Britain is heading to the polls in an election that was not supposed to happen - and the two main parties are expected to face a drubbing as a result.
The Tories and Labour parties are predicted to suffer severe losses in the European Parliamentary elections, with the Brexit Party and Lib Dems predicted to hoover up the deserting voters.
Theresa May is already under intense pressure to resign and the predicted losses the Tories face in the polls will only add to her woes - and give her little choice but to leave Downing Street.
Latest polling from YouGov put Nigel Farage’s Brexit Party on 37% - nearly double the second placed Lib Dems (19%).
Labour are sitting in third place on 13%, while the Tories are languishing in fifth place, with 7% of the vote - putting them behind the Greens on 12%.
Mrs May had hoped cross-party Brexit talks would deliver a compromise deal in time to allow her to call off the European Parliament elections.
But the talks broke down without conclusion and her last-gasp effort to persuade MPs to back her deal backfired spectacularly.
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Foreign Secretary Jeremy Hunt has suggested that Mrs May will cling on to power until after the results are in on Monday.
In response to a question about whether Mrs May will still be PM when Donald Trump visits the UK in June, Mr Hunt said: “Theresa May will be Prime Minister to welcome him and rightly so.”
However she could still resign before then and remain in post while a leadership battle takes place over the summer.
Mrs May’s key Brexit legislation has also been pulled from the Commons schedule, prompting speculation the Prime Minister is on the verge of quitting.
Downing Street had insisted the second reading of the Withdrawal Agreement Bill (WAB) would go before MPs in the week beginning June 3, but it was not announced when the Government set out the forthcoming Commons agenda on Thursday.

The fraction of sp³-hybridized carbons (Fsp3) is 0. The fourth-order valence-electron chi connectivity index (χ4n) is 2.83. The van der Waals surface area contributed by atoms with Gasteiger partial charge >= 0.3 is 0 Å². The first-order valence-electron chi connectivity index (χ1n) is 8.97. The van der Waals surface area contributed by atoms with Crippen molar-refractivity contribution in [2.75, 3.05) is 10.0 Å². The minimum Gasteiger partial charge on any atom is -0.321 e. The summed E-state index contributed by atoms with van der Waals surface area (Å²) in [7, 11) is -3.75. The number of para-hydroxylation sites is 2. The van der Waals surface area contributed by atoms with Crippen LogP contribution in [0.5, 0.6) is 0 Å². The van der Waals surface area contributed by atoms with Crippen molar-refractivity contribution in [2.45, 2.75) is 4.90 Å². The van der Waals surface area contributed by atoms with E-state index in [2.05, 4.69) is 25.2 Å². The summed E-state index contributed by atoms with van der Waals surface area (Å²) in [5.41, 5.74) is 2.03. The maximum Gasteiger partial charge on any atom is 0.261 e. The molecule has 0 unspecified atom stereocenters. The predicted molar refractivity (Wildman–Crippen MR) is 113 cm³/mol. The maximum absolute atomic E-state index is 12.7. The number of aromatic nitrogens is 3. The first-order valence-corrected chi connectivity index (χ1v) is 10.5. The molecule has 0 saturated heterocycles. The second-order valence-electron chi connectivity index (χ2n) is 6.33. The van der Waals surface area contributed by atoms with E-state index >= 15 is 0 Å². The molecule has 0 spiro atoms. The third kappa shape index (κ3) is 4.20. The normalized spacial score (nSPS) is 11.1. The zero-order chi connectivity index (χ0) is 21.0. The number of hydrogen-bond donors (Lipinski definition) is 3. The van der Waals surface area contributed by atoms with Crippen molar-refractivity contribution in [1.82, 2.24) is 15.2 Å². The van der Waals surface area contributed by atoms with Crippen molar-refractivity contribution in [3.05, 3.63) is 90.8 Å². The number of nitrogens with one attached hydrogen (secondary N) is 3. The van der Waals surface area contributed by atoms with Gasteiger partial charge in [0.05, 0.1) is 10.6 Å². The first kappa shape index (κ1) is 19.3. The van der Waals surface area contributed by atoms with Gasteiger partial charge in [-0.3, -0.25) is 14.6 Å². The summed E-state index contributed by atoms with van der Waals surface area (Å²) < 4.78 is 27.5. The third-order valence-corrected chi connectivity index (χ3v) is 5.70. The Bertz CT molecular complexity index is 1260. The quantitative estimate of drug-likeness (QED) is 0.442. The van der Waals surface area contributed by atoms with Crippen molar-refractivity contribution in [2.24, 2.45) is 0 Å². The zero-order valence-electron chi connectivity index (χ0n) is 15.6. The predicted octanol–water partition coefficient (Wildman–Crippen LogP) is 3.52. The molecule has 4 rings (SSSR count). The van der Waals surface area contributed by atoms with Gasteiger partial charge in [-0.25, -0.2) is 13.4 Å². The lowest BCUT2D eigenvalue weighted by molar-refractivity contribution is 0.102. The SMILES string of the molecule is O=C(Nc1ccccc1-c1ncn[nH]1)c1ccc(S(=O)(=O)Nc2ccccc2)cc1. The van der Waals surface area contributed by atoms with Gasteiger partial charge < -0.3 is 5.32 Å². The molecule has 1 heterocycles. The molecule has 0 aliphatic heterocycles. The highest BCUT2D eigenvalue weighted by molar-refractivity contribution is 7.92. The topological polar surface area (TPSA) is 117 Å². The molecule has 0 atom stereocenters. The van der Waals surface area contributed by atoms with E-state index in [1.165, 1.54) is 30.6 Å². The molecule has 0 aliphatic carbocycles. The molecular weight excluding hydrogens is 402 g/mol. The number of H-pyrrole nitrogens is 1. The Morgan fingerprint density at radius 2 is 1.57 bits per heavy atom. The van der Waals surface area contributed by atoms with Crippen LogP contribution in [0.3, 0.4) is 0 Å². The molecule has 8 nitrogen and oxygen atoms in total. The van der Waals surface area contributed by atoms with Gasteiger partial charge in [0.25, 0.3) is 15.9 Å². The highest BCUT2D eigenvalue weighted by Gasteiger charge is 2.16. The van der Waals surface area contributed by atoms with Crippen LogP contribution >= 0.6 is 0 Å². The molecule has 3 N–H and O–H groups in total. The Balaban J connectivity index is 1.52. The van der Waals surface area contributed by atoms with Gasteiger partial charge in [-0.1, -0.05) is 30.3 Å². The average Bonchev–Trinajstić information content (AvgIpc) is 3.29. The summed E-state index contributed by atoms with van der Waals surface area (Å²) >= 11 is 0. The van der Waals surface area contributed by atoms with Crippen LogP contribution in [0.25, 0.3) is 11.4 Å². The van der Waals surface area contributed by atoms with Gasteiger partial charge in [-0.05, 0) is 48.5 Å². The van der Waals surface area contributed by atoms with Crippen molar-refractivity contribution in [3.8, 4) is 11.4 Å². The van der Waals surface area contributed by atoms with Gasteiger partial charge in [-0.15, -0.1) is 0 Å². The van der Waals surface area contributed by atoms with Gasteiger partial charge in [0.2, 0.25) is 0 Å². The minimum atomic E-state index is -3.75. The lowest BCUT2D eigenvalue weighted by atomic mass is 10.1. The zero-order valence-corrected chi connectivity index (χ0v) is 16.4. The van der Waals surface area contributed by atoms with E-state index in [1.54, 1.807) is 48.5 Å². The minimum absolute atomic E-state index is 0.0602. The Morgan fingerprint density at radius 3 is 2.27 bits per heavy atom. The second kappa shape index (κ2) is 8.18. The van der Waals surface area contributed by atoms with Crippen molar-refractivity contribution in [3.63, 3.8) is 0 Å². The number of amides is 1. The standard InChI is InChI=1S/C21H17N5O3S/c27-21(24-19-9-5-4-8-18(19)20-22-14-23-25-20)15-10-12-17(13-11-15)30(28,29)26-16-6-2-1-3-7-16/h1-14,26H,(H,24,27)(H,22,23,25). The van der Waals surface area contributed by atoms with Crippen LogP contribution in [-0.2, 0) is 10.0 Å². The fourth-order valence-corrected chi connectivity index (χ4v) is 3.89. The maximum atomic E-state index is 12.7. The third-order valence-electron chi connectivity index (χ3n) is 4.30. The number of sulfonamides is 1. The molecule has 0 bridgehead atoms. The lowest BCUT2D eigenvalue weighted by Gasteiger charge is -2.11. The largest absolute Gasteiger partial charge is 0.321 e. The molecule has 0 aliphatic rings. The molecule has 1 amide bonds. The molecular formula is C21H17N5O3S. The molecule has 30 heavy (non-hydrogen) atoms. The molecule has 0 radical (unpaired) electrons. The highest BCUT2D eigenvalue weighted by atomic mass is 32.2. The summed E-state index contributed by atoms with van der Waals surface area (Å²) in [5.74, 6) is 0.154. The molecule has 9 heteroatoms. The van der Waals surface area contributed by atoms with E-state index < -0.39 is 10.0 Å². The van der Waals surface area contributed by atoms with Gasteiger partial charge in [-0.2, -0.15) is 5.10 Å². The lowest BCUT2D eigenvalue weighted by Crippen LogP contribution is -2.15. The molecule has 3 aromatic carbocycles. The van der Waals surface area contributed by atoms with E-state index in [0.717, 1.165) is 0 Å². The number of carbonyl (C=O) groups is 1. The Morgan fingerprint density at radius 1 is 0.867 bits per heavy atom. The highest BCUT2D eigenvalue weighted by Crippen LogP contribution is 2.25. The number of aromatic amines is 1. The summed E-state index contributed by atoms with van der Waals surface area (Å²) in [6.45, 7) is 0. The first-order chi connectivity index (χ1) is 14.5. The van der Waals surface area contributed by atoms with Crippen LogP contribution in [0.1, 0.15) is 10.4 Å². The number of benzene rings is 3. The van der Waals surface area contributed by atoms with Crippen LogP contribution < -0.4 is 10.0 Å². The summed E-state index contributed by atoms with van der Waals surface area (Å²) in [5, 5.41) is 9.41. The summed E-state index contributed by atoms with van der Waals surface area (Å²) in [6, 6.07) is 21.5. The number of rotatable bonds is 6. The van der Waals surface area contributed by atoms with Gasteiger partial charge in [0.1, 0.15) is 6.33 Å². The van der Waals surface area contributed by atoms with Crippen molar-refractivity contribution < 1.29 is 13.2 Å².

On Wednesday, Downing Street had said the WAB would be published on Friday and debated by MPs in the first week of June.
But Government whip Mark Spencer, outlining forthcoming business in the Commons on Thursday, said: "We will update the House on the publication and introduction of the Withdrawal Agreement Bill on our return from the Whitsun recess."
However, it is not clear whether the bill was pulled because Mrs May is about to quit - or whether she intends changing it following reaction from Tories.
Downing Street conceded on Wednesday that they expected a "very challenging night" when the Euro results come through.
A spokesman said: "The PM is focused on the task at hand which is delivering the Brexit people voted for.”
Labour leader Jeremy Corbyn said voting for Labour represented a vote for a "tolerant and fairer country", and an "end to the division and austerity which has devastated our communities for a decade”.
He said: "We will continue to oppose the Tories' bad deal or a disastrous No Deal. If we can't get an agreement along the lines of our alternative plan, we will take it back to the people whether it's through a public vote or General Election.
"A vote for Labour is a vote for the only party that stands for the real change our country desperately needs, to benefit all communities, not just a privileged few.”
When Britain does finally leave the EU, the European Parliament will reduce from 751 MEPs to 705, with 27 of the UK's 73 seats being distributed among the remaining member states.
Results of who has been elected as the new MEPs will not be announced until Sunday evening when the last polling station on the continent closes.
England is split into nine regions: South East England has 10 MEPs, London and North West England each have eight, East of England and the West Midlands each have seven, Yorkshire and the Humber and South West England have six each, the East Midlands has five and North East England has three.
Scotland has six MEPs, Wales four and Northern Ireland three.